Handling Apprentices

Hello all

My long anticipated (by me) Scions of Nathas game is now up and running, something about which i'll probably mention more in future posts. In the meantime, I've been thinking about apprentices.

By a serious of unfortunate events, several of the PCs have acquired apprentices. Now in my old Brunnaburgh campaign I allowed the players to run the apprentices as PCs controlled by the same player. I.e. they played master and apprentice.

It worked fine but i was aware of the missed potential for interesting RP opportunities, not least the fact that a Sith style, "Now I am the master" moment has less impact when one is speaking to oneself.

So this time, I, as sole GM am hanging ontothe apprentices character sheets and playing them as NPCs, with the view to possibly farming them out to the players later (but not to the player of their master).

I'm keeping the stats of the apprentice secret from the magus training them to minimise munchkinism and numbers shennanigans. I am of course letting my PCs know rough levels. i.e. he knows the basics of hunting but clearly hasn't acquired the skills you have through practice (which means, he has a hunt score of at least 1 but lower than your own 3).

I'm going to throw open the floor to my Players to help me come up with suitable virtues and flaws for the apprentices.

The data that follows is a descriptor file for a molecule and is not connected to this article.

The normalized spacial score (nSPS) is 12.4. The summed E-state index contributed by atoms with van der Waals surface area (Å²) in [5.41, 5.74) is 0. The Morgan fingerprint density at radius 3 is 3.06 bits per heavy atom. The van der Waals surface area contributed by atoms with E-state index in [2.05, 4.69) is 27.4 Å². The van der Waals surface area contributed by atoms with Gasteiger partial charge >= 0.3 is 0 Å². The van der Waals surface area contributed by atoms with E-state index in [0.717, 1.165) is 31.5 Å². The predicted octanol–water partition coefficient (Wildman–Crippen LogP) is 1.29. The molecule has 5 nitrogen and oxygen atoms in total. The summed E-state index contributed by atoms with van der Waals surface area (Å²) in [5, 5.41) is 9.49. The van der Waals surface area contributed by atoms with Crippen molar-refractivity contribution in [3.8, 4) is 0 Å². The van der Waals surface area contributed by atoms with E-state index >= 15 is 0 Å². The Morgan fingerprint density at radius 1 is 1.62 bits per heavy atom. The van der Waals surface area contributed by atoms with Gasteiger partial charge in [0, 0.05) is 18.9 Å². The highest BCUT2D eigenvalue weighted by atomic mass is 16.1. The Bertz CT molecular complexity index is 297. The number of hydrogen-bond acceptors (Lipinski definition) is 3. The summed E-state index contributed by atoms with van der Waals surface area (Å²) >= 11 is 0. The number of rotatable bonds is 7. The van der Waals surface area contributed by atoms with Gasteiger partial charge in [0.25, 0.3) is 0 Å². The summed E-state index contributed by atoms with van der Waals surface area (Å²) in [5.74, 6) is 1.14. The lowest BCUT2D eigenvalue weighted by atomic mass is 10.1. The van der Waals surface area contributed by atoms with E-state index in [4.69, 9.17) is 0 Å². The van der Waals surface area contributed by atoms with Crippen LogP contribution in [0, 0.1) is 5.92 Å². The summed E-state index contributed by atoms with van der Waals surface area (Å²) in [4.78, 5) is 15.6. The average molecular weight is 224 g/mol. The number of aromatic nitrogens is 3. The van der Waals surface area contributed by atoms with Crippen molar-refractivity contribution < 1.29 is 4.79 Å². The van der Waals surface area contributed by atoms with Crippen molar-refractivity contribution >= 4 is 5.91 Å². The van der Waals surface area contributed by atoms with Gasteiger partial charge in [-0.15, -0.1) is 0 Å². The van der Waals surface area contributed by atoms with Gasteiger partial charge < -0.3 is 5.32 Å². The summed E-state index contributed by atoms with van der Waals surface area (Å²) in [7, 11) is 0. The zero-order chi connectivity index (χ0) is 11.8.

So, my query, how do you guys handle apprentices. Are they played by the player of the master or another player, are they NPCs, do you design them as a troupe, do you disclose character sheets?

Either played by an other player or as Grogs. They are sometimes pooled and played by a random player. The changes in personality that result from that is generally attributed to immaturity. if an act is specially cheered, that apprentice tends to develop that personality in further acts, regardless of the player playing it. The same happens with the grogs, so it is not a problem for us.

Most of the time they are NPCs unless the current SG wants them to be pivotal/important in the story to be told. it can either be an apprentice adventure to chill out after a climatic adventure in the previous sessions, a case of we go to town and the apprentices causes BIG trouble intentionally or not) or the apprentice remains a NPC but is an important plot element.